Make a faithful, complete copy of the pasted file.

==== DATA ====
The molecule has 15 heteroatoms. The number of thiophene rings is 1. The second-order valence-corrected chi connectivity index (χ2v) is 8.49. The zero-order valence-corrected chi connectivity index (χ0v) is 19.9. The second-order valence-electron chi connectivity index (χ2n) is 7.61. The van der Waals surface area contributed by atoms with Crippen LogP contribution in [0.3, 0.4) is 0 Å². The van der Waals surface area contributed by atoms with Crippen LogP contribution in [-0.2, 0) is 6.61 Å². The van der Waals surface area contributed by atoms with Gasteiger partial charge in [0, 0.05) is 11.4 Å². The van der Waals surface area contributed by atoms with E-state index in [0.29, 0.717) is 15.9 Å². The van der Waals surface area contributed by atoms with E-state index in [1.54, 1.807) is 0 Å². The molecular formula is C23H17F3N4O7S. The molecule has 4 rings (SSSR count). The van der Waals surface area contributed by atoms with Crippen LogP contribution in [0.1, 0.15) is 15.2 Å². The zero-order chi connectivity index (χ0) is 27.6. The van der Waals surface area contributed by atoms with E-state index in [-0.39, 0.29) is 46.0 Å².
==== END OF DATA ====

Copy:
The molecule has 15 heteroatoms. The number of thiophene rings is 1. The second-order valence-corrected chi connectivity index (χ2v) is 8.49. The zero-order valence-corrected chi connectivity index (χ0v) is 19.9. The second-order valence-electron chi connectivity index (χ2n) is 7.61. The van der Waals surface area contributed by atoms with Crippen LogP contribution in [0.3, 0.4) is 0 Å². The van der Waals surface area contributed by atoms with Crippen LogP contribution in [-0.2, 0) is 6.61 Å². The van der Waals surface area contributed by atoms with Gasteiger partial charge in [0, 0.05) is 11.4 Å². The van der Waals surface area contributed by atoms with E-state index in [0.29, 0.717) is 15.9 Å². The van der Waals surface area contributed by atoms with E-state index in [1.54, 1.807) is 0 Å². The molecular formula is C23H17F3N4O7S. The molecule has 4 rings (SSSR count). The van der Waals surface area contributed by atoms with Crippen LogP contribution in [0.1, 0.15) is 15.2 Å². The zero-order chi connectivity index (χ0) is 27.6. The van der Waals surface area contributed by atoms with E-state index in [-0.39, 0.29) is 46.0 Å².